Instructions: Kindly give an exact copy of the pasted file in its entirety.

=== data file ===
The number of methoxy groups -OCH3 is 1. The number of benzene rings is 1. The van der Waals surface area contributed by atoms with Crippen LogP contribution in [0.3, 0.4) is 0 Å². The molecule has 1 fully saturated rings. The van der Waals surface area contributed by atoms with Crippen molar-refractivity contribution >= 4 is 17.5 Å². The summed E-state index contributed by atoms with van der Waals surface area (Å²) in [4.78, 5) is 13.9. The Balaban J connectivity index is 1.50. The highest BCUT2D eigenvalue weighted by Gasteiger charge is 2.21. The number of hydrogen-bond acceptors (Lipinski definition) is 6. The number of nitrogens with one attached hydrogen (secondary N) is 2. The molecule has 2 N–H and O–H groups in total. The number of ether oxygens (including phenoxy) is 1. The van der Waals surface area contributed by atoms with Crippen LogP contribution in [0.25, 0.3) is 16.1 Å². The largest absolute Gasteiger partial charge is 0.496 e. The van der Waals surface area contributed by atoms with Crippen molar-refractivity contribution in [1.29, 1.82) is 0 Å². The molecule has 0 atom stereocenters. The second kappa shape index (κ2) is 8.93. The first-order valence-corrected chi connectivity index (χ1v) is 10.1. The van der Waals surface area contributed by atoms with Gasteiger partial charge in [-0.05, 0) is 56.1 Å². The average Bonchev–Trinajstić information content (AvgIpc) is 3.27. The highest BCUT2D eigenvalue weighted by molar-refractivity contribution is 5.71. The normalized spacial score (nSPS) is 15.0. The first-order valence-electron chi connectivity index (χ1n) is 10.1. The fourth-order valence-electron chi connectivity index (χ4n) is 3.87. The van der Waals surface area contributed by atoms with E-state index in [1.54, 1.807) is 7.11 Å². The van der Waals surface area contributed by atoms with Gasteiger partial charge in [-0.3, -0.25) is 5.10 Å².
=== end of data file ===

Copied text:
The number of methoxy groups -OCH3 is 1. The number of benzene rings is 1. The van der Waals surface area contributed by atoms with Crippen LogP contribution in [0.3, 0.4) is 0 Å². The molecule has 1 fully saturated rings. The van der Waals surface area contributed by atoms with Crippen molar-refractivity contribution >= 4 is 17.5 Å². The summed E-state index contributed by atoms with van der Waals surface area (Å²) in [4.78, 5) is 13.9. The Balaban J connectivity index is 1.50. The highest BCUT2D eigenvalue weighted by Gasteiger charge is 2.21. The number of hydrogen-bond acceptors (Lipinski definition) is 6. The number of nitrogens with one attached hydrogen (secondary N) is 2. The molecule has 2 N–H and O–H groups in total. The number of ether oxygens (including phenoxy) is 1. The van der Waals surface area contributed by atoms with Crippen LogP contribution in [0.25, 0.3) is 16.1 Å². The largest absolute Gasteiger partial charge is 0.496 e. The van der Waals surface area contributed by atoms with Crippen molar-refractivity contribution in [1.29, 1.82) is 0 Å². The molecule has 0 atom stereocenters. The second kappa shape index (κ2) is 8.93. The first-order valence-corrected chi connectivity index (χ1v) is 10.1. The van der Waals surface area contributed by atoms with Gasteiger partial charge in [-0.05, 0) is 56.1 Å². The average Bonchev–Trinajstić information content (AvgIpc) is 3.27. The highest BCUT2D eigenvalue weighted by molar-refractivity contribution is 5.71. The normalized spacial score (nSPS) is 15.0. The first-order valence-electron chi connectivity index (χ1n) is 10.1. The fourth-order valence-electron chi connectivity index (χ4n) is 3.87. The van der Waals surface area contributed by atoms with E-state index in [1.54, 1.807) is 7.11 Å². The van der Waals surface area contributed by atoms with Gasteiger partial charge in [-0.3, -0.25) is 5.10 Å².